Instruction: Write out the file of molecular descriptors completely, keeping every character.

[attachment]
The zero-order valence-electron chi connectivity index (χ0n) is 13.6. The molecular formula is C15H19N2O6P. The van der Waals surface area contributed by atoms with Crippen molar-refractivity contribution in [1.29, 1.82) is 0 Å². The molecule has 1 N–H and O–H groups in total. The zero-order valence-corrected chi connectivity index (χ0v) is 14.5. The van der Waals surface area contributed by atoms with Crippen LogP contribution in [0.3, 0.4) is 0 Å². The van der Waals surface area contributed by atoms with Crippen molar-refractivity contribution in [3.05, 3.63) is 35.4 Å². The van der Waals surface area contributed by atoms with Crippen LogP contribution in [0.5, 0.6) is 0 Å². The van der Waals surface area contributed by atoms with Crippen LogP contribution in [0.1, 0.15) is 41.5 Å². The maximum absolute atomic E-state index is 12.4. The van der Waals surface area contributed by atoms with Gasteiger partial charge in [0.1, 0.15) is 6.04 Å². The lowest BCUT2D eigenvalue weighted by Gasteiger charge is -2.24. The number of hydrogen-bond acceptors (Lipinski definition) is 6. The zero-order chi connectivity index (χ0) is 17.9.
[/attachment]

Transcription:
The zero-order valence-electron chi connectivity index (χ0n) is 13.6. The molecular formula is C15H19N2O6P. The van der Waals surface area contributed by atoms with Crippen molar-refractivity contribution in [1.29, 1.82) is 0 Å². The molecule has 1 N–H and O–H groups in total. The zero-order valence-corrected chi connectivity index (χ0v) is 14.5. The van der Waals surface area contributed by atoms with Crippen LogP contribution in [0.3, 0.4) is 0 Å². The van der Waals surface area contributed by atoms with Crippen molar-refractivity contribution in [3.05, 3.63) is 35.4 Å². The van der Waals surface area contributed by atoms with Crippen LogP contribution in [0.5, 0.6) is 0 Å². The van der Waals surface area contributed by atoms with Crippen LogP contribution in [0.1, 0.15) is 41.5 Å². The maximum absolute atomic E-state index is 12.4. The van der Waals surface area contributed by atoms with Gasteiger partial charge in [0.1, 0.15) is 6.04 Å². The lowest BCUT2D eigenvalue weighted by Gasteiger charge is -2.24. The number of hydrogen-bond acceptors (Lipinski definition) is 6. The zero-order chi connectivity index (χ0) is 17.9.